This eternal life God talks about, that’s not just heaven someday, that’s abundant life today. It’s not just talking about quantity, eternity, long term. It’s talking about quality, because God loves you and wants to bless you. He wants to see you live in the freedom that he offers, and to not live under the shame, and the heaviness of walking in sexual addiction and sin, and I know what that’s like. John 10 says, “I am the door and if anyone enters through me, he will be saved. I will go in and they will go out and find pasture. The thief comes only to steal and kill and destroy, but I came that they may have life and have it abundantly.” If you’ve accepted and acknowledged your sin, you’ve repented of the sin, you’ve acknowledged God’s forgiveness for you, now you just need to walk in that forgiveness, trusting His grace, that He loves you, and He died and gave you this forgiveness to keep relationship with you. The apple of His eye. So, when we instead shift our focus from what God has done to what we did, we live in condemnation and we start resurrecting past sins, we look at ourselves as sinners instead of saints, we cease to see ourselves as forgiven and see ourselves as failures. And when this pattern continues, listen up, when this pattern continues, it leads to despair in repetition of your sin.
When Josh and I were dating, he was in a lust free living group for men. And this group was the most unproductive group he had ever been in for accountability. And here’s why. All these guys did was sit around in a circle and rehearse their failures, and say, “Do better next time, pray a little bit.” No, we don’t rehearse our failures. Confession is one thing. Confession to the Lord and saying, “I failed, but you know what I know? God has forgiven me. And I know my identity, and I’m going to walk in that because I am a victor in Christ, I am a saint. This is not my identity.” It says in scripture that those who make a pattern and lifestyle fornication and adultery will not inherit the quality of life that God has intended. They will not inherit abundant life, that is in scripture. So, if that’s how I’m living, I know that that’s not right, but I’m not going to live that way because my identity has changed.
Romans 8:1, “Therefore, there is no condemnation for those who are in Christ Jesus, for the law of the Spirit of life in Christ Jesus has set you free from the law of sin and death.” So, you get to choose to live in your new identity. 1 Peter 2:9-10 is a verse I suggest reading, because it says here, “Those who are in Christ are chosen royal, they are priests of God, they are holy, they’re owned by Him. They are pure wanted and under grace.” You have to trust that identity, because isn’t that what it means to be a Christian. You’re putting faith in Christ’s sacrifice for you, not just for eternity, but for today.
The last thing, or the almost last thing you need to do, once you’ve gone through these processes, is to build fences. So, what purity culture tried to do is they tried to build the fences at the beginning. They tried to build fences around sexuality before people’s hearts were changed. Before they knew their identity in Christ, before they knew their sins were covered. Purity culture used shame, and rules and fences to try to achieve a transformed spirit, and that’s completely backwards. The transformed spirit builds fences and follows through on them because their heart is totally changed. It is backwards and damaging to put rules on the front end of this conversation. God does hate impurity because he knows it hurts you, but God and Jesus who is God know that love is a motivator to obedience.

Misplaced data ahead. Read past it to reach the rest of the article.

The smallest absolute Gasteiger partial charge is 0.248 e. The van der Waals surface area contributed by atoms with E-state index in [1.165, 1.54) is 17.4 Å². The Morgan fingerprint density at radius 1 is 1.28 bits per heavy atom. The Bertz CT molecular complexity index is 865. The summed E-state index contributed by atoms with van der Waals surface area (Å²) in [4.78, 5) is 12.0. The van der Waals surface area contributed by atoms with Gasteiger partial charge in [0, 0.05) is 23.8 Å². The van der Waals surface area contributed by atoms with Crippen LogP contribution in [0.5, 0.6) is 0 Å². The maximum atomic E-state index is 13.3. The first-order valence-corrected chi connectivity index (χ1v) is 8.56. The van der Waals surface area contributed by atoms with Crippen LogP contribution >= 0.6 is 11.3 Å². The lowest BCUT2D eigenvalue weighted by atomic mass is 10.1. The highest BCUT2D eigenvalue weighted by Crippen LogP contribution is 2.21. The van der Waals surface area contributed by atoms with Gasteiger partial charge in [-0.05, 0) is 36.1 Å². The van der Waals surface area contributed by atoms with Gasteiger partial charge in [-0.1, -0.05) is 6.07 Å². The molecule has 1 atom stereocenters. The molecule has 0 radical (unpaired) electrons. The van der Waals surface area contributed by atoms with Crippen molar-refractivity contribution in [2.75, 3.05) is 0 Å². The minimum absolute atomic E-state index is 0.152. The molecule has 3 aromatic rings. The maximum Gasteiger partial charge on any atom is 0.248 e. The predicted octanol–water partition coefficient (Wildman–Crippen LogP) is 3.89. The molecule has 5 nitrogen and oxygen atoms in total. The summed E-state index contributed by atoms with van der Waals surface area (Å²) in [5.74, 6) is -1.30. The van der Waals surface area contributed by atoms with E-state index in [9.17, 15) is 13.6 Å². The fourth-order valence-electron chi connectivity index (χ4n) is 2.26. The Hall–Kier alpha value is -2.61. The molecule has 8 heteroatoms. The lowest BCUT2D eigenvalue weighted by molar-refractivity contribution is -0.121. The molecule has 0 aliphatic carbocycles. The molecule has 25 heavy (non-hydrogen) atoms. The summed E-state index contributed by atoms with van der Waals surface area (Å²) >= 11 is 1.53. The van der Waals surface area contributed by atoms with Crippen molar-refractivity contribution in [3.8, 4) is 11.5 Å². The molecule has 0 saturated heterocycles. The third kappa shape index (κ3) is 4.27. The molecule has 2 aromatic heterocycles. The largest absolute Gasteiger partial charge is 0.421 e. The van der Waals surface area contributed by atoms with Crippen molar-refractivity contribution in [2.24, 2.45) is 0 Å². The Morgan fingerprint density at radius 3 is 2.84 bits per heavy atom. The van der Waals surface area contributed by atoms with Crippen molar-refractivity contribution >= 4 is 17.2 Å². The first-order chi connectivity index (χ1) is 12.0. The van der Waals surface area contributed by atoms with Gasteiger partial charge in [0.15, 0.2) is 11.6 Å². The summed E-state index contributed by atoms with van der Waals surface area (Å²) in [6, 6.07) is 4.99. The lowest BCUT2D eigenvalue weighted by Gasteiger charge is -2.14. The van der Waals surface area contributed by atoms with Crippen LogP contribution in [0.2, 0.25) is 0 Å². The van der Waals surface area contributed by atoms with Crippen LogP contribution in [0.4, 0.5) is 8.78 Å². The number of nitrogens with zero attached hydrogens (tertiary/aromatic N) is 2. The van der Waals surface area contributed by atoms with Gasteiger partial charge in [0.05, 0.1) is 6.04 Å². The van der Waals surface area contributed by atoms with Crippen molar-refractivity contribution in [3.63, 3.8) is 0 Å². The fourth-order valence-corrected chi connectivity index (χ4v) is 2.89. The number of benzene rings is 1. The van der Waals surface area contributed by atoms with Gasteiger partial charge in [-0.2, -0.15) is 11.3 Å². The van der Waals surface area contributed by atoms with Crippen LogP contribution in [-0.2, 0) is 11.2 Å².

The moment we cease to trust God is when we break His standards. And the standards, these walls and boundaries that we put up, they aren’t the point, but they’re a reflection of our transformation. Purity, walking in purity won’t just happen, especially for those of us who are weak. We have to be on guard, be aware and stay close to Christ. Living according to your identity, as someone who is no longer captive to sin, who is holy and righteous in God’s eyes, who is as pure as before you ever fell. This is not about virginity; this is about purity. Christ gives purity and it has nothing to do with the V card. It has everything to do with what He did on the cross. If you fall again, if it happens, get up and run back to Christ right away. This was transforming for my own journey because we have told ourselves in our head, “Well, it’s presumptuous to run back to God, when I’ve just sinned. I need to give it a few days, I need to wait a little while, I need to do some kind of penance or something before I can come back.” No, you don’t. That’s why Jesus died, so that you had access to Him. So, you can run right back.
The truth is, as you run back, it’s like in Luke 15. “God is the Father, who is running down the road to you, running to His wayward child, with His arms open to receive you.” If you think that you’re too far gone, I want you to remember what Jesus said about Mary Magdalene, the prostitute, who repented at His feet. He said, “Therefore, I tell you, her many sins have been forgiven, as her great love has shown. But whoever has been forgiven little, loves little.” If you’ve been forgiven much, it will change how you go out into the world. The fact that God is not only able but willing to make you pure in his eyes is the very core of the gospel message, and He gives you the grace to walk this out. The point here is not us deserving the grace because we don’t, but God loving us enough to overwhelm our unworthiness. If you’re wanting to go back to who you were before this sin, that’s not going to happen. I thought, who I was before is what God was after. I thought that pure hearts and bodies were math equations to get good things out of life. But God didn’t make me who I was before, He made me new. That’s what He’ll do for you. My advice is return to Him earlier rather than later, always, because His amazing grace is waiting.